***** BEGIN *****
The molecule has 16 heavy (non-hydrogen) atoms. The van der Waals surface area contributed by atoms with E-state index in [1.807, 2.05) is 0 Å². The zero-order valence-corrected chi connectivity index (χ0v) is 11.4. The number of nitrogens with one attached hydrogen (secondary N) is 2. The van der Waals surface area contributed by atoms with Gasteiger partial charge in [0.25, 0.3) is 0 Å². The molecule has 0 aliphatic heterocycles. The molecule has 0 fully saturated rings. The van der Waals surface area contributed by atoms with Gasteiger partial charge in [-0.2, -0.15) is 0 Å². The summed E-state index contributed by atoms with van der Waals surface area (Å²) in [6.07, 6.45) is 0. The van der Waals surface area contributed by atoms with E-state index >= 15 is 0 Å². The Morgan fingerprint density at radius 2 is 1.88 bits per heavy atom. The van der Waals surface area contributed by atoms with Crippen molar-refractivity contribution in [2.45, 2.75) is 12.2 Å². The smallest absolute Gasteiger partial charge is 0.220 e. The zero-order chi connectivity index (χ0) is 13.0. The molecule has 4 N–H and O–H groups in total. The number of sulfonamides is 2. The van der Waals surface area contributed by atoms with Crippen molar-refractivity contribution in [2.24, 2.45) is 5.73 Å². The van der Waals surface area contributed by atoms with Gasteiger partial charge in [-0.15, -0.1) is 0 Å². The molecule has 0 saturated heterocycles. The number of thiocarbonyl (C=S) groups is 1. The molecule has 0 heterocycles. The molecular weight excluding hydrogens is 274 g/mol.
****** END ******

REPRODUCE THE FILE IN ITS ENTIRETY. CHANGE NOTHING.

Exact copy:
The molecule has 16 heavy (non-hydrogen) atoms. The van der Waals surface area contributed by atoms with E-state index in [1.807, 2.05) is 0 Å². The zero-order valence-corrected chi connectivity index (χ0v) is 11.4. The number of nitrogens with one attached hydrogen (secondary N) is 2. The van der Waals surface area contributed by atoms with Gasteiger partial charge in [0.25, 0.3) is 0 Å². The molecule has 0 aliphatic heterocycles. The molecule has 0 fully saturated rings. The van der Waals surface area contributed by atoms with Gasteiger partial charge in [-0.2, -0.15) is 0 Å². The summed E-state index contributed by atoms with van der Waals surface area (Å²) in [6.07, 6.45) is 0. The van der Waals surface area contributed by atoms with E-state index >= 15 is 0 Å². The Morgan fingerprint density at radius 2 is 1.88 bits per heavy atom. The van der Waals surface area contributed by atoms with Crippen molar-refractivity contribution in [2.45, 2.75) is 12.2 Å². The smallest absolute Gasteiger partial charge is 0.220 e. The zero-order chi connectivity index (χ0) is 13.0. The molecule has 4 N–H and O–H groups in total. The number of sulfonamides is 2. The van der Waals surface area contributed by atoms with Crippen molar-refractivity contribution in [2.24, 2.45) is 5.73 Å². The van der Waals surface area contributed by atoms with Gasteiger partial charge in [-0.15, -0.1) is 0 Å². The molecule has 0 saturated heterocycles. The number of thiocarbonyl (C=S) groups is 1. The molecule has 0 heterocycles. The molecular weight excluding hydrogens is 274 g/mol.